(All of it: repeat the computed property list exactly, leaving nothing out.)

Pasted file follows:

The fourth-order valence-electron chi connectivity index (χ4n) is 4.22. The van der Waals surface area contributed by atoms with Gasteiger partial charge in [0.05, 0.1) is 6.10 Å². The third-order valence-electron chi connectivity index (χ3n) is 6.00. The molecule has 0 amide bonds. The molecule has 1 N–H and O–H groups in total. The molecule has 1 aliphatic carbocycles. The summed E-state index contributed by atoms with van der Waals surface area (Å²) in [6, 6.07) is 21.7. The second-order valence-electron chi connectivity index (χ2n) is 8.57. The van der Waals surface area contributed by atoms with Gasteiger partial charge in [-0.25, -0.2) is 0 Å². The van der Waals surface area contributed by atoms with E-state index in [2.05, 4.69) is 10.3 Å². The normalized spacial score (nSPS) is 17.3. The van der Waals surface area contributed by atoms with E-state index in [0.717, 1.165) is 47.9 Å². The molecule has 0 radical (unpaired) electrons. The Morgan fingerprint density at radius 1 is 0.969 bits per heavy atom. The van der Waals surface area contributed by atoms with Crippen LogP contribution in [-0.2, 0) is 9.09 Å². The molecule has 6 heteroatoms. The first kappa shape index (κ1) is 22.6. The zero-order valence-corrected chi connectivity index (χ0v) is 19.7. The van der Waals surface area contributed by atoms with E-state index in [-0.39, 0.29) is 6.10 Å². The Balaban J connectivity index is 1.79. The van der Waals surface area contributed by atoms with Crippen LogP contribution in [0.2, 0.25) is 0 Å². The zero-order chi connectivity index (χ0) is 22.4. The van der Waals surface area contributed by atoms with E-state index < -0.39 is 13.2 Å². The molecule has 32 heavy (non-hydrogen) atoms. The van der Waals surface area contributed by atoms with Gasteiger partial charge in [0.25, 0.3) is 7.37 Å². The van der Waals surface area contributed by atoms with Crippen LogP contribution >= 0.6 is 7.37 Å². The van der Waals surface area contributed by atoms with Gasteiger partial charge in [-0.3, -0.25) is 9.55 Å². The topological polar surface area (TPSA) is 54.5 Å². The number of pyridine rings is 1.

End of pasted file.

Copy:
The fourth-order valence-electron chi connectivity index (χ4n) is 4.22. The van der Waals surface area contributed by atoms with Gasteiger partial charge in [0.05, 0.1) is 6.10 Å². The third-order valence-electron chi connectivity index (χ3n) is 6.00. The molecule has 0 amide bonds. The molecule has 1 N–H and O–H groups in total. The molecule has 1 aliphatic carbocycles. The summed E-state index contributed by atoms with van der Waals surface area (Å²) in [6, 6.07) is 21.7. The second-order valence-electron chi connectivity index (χ2n) is 8.57. The van der Waals surface area contributed by atoms with Gasteiger partial charge in [-0.25, -0.2) is 0 Å². The van der Waals surface area contributed by atoms with E-state index in [2.05, 4.69) is 10.3 Å². The normalized spacial score (nSPS) is 17.3. The van der Waals surface area contributed by atoms with E-state index in [0.717, 1.165) is 47.9 Å². The molecule has 0 radical (unpaired) electrons. The Morgan fingerprint density at radius 1 is 0.969 bits per heavy atom. The van der Waals surface area contributed by atoms with Crippen LogP contribution in [-0.2, 0) is 9.09 Å². The molecule has 6 heteroatoms. The first kappa shape index (κ1) is 22.6. The zero-order valence-corrected chi connectivity index (χ0v) is 19.7. The van der Waals surface area contributed by atoms with E-state index in [-0.39, 0.29) is 6.10 Å². The Balaban J connectivity index is 1.79. The van der Waals surface area contributed by atoms with Crippen LogP contribution in [0.2, 0.25) is 0 Å². The zero-order chi connectivity index (χ0) is 22.4. The van der Waals surface area contributed by atoms with E-state index < -0.39 is 13.2 Å². The molecule has 32 heavy (non-hydrogen) atoms. The van der Waals surface area contributed by atoms with Gasteiger partial charge in [0.25, 0.3) is 7.37 Å². The van der Waals surface area contributed by atoms with Crippen LogP contribution >= 0.6 is 7.37 Å². The van der Waals surface area contributed by atoms with Gasteiger partial charge in [-0.3, -0.25) is 9.55 Å². The topological polar surface area (TPSA) is 54.5 Å². The number of pyridine rings is 1.